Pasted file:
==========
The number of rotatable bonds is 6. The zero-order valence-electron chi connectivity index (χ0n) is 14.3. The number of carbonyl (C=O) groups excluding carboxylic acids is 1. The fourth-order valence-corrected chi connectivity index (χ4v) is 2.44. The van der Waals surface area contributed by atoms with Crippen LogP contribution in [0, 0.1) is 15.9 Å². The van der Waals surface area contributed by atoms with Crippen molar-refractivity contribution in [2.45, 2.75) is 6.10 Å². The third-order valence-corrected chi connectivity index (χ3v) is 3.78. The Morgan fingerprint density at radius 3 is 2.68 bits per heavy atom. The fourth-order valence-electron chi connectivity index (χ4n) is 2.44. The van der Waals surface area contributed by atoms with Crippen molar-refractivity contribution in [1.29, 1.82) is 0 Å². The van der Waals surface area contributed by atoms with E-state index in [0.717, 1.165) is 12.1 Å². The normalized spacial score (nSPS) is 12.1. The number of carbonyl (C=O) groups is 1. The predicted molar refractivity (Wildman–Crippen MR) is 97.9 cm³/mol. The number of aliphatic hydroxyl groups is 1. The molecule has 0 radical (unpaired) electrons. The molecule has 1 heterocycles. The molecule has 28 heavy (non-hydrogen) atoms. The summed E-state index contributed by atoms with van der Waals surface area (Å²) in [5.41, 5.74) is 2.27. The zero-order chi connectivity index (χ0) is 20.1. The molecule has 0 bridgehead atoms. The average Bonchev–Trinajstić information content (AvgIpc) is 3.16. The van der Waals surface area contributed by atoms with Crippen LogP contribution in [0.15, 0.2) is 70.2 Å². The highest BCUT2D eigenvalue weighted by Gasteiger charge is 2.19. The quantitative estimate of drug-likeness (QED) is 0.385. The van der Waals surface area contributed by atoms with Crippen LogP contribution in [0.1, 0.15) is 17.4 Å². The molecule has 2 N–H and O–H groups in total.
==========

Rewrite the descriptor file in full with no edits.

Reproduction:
The number of rotatable bonds is 6. The zero-order valence-electron chi connectivity index (χ0n) is 14.3. The number of carbonyl (C=O) groups excluding carboxylic acids is 1. The fourth-order valence-corrected chi connectivity index (χ4v) is 2.44. The van der Waals surface area contributed by atoms with Crippen LogP contribution in [0, 0.1) is 15.9 Å². The van der Waals surface area contributed by atoms with Crippen molar-refractivity contribution in [2.45, 2.75) is 6.10 Å². The third-order valence-corrected chi connectivity index (χ3v) is 3.78. The Morgan fingerprint density at radius 3 is 2.68 bits per heavy atom. The fourth-order valence-electron chi connectivity index (χ4n) is 2.44. The van der Waals surface area contributed by atoms with Crippen molar-refractivity contribution in [1.29, 1.82) is 0 Å². The van der Waals surface area contributed by atoms with E-state index in [0.717, 1.165) is 12.1 Å². The normalized spacial score (nSPS) is 12.1. The number of carbonyl (C=O) groups is 1. The predicted molar refractivity (Wildman–Crippen MR) is 97.9 cm³/mol. The number of aliphatic hydroxyl groups is 1. The molecule has 0 radical (unpaired) electrons. The molecule has 1 heterocycles. The molecule has 28 heavy (non-hydrogen) atoms. The summed E-state index contributed by atoms with van der Waals surface area (Å²) in [5.41, 5.74) is 2.27. The zero-order chi connectivity index (χ0) is 20.1. The molecule has 0 bridgehead atoms. The average Bonchev–Trinajstić information content (AvgIpc) is 3.16. The van der Waals surface area contributed by atoms with Crippen LogP contribution in [0.15, 0.2) is 70.2 Å². The highest BCUT2D eigenvalue weighted by Gasteiger charge is 2.19. The quantitative estimate of drug-likeness (QED) is 0.385. The van der Waals surface area contributed by atoms with Crippen LogP contribution in [0.1, 0.15) is 17.4 Å². The molecule has 2 N–H and O–H groups in total.